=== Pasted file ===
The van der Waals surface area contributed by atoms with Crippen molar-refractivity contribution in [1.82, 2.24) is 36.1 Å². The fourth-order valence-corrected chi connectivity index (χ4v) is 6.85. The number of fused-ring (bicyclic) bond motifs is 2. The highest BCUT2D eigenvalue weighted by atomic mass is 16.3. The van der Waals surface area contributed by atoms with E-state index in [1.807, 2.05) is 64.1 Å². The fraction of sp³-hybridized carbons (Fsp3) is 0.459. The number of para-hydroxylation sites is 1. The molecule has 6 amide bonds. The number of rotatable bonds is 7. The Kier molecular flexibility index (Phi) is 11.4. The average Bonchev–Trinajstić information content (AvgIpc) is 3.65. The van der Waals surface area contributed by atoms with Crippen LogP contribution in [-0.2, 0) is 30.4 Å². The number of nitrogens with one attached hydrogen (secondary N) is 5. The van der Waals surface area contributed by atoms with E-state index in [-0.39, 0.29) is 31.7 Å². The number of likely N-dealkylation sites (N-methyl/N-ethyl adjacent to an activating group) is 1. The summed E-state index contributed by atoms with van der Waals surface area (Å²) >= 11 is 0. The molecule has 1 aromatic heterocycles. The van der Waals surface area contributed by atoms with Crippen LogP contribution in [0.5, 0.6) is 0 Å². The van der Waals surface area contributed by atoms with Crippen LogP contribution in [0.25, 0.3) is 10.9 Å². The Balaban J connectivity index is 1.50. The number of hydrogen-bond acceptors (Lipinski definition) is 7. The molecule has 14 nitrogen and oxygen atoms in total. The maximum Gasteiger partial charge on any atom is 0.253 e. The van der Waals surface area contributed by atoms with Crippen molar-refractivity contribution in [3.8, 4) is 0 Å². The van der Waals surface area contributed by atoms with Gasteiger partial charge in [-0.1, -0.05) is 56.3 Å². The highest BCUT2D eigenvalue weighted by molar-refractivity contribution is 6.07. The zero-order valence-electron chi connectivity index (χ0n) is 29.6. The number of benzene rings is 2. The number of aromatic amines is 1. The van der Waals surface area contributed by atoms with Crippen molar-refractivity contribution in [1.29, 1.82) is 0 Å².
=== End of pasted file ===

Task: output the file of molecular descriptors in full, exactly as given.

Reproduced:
The van der Waals surface area contributed by atoms with Crippen molar-refractivity contribution in [1.82, 2.24) is 36.1 Å². The fourth-order valence-corrected chi connectivity index (χ4v) is 6.85. The number of fused-ring (bicyclic) bond motifs is 2. The highest BCUT2D eigenvalue weighted by atomic mass is 16.3. The van der Waals surface area contributed by atoms with E-state index in [1.807, 2.05) is 64.1 Å². The fraction of sp³-hybridized carbons (Fsp3) is 0.459. The number of para-hydroxylation sites is 1. The molecule has 6 amide bonds. The number of rotatable bonds is 7. The Kier molecular flexibility index (Phi) is 11.4. The average Bonchev–Trinajstić information content (AvgIpc) is 3.65. The van der Waals surface area contributed by atoms with Crippen LogP contribution in [-0.2, 0) is 30.4 Å². The number of nitrogens with one attached hydrogen (secondary N) is 5. The van der Waals surface area contributed by atoms with E-state index in [-0.39, 0.29) is 31.7 Å². The number of likely N-dealkylation sites (N-methyl/N-ethyl adjacent to an activating group) is 1. The summed E-state index contributed by atoms with van der Waals surface area (Å²) >= 11 is 0. The molecule has 1 aromatic heterocycles. The van der Waals surface area contributed by atoms with Crippen LogP contribution in [0.5, 0.6) is 0 Å². The van der Waals surface area contributed by atoms with Crippen LogP contribution in [0.25, 0.3) is 10.9 Å². The Balaban J connectivity index is 1.50. The number of hydrogen-bond acceptors (Lipinski definition) is 7. The molecule has 14 nitrogen and oxygen atoms in total. The maximum Gasteiger partial charge on any atom is 0.253 e. The van der Waals surface area contributed by atoms with Crippen molar-refractivity contribution in [3.8, 4) is 0 Å². The van der Waals surface area contributed by atoms with Gasteiger partial charge in [-0.1, -0.05) is 56.3 Å². The highest BCUT2D eigenvalue weighted by molar-refractivity contribution is 6.07. The zero-order valence-electron chi connectivity index (χ0n) is 29.6. The number of benzene rings is 2. The number of aromatic amines is 1. The van der Waals surface area contributed by atoms with Crippen molar-refractivity contribution in [1.29, 1.82) is 0 Å².